This 1979 Rankin/Bass production was most likely made in an attempt to cash in on the popular Shogun tv miniseries. Very loosely based on the true event in 1854. Although a Japanese co-production and filmed in Japan, it is a pretty slapdash affair, marked by a lazy script, poor acting, and typical Americanized stereotypes.
On the eve of Commodore Perry's arrival in Japan to sign a treaty that will open Japan to the West, a precious sword, intended as a gift to the President, is stolen by Lord Yamato, a shogunate lord who is opposed to the treaty. Captain Hawk and two US sailors follow Prince Ido across the Japanese countryside in a attempt to steal the sword back so the treaty can be finalized.
As a fan of Japanese culture and cinema, my expectations were high, but here is a film that wastes the god of Japanese acting Toshiro Mifune ( High and Low, Red Beard, Sword of Doom) as well as Tetsuro Tamba (Kwaidan, You Only Live Twice, Happiness of the Katakuris). But perhaps most unforgivable is its poor use of Sonny Chiba (The Streetfighter series) as Prince Ido. Since it is an American production, our lead hero role is Captain Hawk (Frank Converse), played with the typical superior American smugness, but this conceit is so large, they have him rescuing Sonny Chiba. I mean, that has to be one of the silliest things I've ever seen, like one of the Golden Girls rescuing Bruce Lee.
Likewise, character actor Mako also shows up as a fisherman who knows English (based on a true account) and who helps out the foreigners. It isn't much of a shining role, but then again, no one fares very well. James Earl Jones, quite oddly, shows up in a brief bit as a captured fisherman and casually chews up the scenery. And in a terribly bizarre bit of casting, Black Emmanuelle herself, Laura Gemser shows up as a half breed samurai girl. It is a testament to the movies weakness that they have one of the 70's biggest soft core porn stars and they make her devoid of any sensuality whatsoever. And then there is has-been Richard Boone (Have Gun Will Travel, The Last Dinosaur, The Alamo) as Perry. This was his last film, and although he is said to have died from throat cancer, I wouldn't be surprised if overacting was the actual cause of death. He was never a pretty face, but looking at him in the film, one imagines they paid him with crates of whiskey.
The film was directed by Tom Kotani, an American moniker for Tsugunobu Kotani, who didn't have much of a resume anyway, unless you count the Pink Ladies movie and (one of my childhood favorites) The Last Dinosaur. It really will fail to impress most viewers. As a historical film it is a complete washout. And, despite some brief gratuitous nudity and violence, it cannot even mange to be a decent exploitation film. It is all just so laughable, the pinnacle of which being Captain Hawk's duel for the bushido blade in which Hawk uses a clunky cavalry sword and the English rigid style of fighting against a deadly samurai. As a follower and hopeful practitioner of kendo, I nearly put my bokken (training sword) through the screen.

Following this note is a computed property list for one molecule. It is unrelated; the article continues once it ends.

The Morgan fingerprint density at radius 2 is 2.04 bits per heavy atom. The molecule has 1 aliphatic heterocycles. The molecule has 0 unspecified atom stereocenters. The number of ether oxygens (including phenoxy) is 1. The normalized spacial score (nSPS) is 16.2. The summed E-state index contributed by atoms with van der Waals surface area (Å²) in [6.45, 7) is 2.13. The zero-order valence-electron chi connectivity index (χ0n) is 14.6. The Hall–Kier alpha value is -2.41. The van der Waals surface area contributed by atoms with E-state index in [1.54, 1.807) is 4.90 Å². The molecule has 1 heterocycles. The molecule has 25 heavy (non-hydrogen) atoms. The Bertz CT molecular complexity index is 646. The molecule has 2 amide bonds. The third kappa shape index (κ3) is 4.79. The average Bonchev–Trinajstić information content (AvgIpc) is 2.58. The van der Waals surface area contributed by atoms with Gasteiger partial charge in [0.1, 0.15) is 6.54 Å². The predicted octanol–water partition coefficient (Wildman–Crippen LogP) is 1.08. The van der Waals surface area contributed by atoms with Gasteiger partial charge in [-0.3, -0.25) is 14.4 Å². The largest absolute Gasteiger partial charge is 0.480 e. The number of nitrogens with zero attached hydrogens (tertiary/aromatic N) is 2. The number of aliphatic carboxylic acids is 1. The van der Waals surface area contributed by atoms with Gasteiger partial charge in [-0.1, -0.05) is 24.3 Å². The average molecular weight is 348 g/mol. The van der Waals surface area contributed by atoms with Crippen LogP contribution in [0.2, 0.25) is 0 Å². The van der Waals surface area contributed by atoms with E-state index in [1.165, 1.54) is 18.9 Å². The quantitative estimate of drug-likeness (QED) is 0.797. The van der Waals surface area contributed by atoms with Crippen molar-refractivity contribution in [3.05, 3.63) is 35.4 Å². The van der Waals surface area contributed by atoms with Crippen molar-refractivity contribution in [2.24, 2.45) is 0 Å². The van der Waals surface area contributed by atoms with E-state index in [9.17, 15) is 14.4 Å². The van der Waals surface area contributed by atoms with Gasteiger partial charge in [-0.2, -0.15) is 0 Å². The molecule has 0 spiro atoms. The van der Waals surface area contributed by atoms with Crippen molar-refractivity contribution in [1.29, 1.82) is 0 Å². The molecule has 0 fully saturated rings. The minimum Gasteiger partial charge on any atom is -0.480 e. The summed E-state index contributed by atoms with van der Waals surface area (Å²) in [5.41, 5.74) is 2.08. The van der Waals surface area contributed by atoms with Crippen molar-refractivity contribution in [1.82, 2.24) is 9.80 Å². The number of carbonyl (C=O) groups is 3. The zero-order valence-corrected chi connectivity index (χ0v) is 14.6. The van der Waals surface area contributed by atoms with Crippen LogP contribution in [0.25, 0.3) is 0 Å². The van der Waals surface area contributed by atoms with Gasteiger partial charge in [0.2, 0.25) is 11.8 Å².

The DVD: Wellspring.
Picture: Full-screen. What are they crazy over at Wellspring? Honestly, who is going to pay over $20 for a cropped full-screen tape based transfer of such a film? If it were from a cheap budget company and had a retail below $10 (at your local Walmart in the $5 bin) I wouldn't be surprised. But $24.99 for weak contrast, worn, good vhs quality, barebones transfer? You have to be kidding.
Sound: Dolby Digital 2.0, English. Unimpressive but serviceable mix. Unfortunatley both Mifune and Chiba have terrible dubbers. I realize they didn't have the strongest English (you can tell by their lip movements they were speaking English), but the dubber they chose uses a cliched accent that nearly drove me batty.
Extras: Chapter Selections--- Filmographies
Conclusion: Even if you are a fan of this less than impressive and definitely not factual film, the transfer is a poor one, certainly not deserving of an average retail price.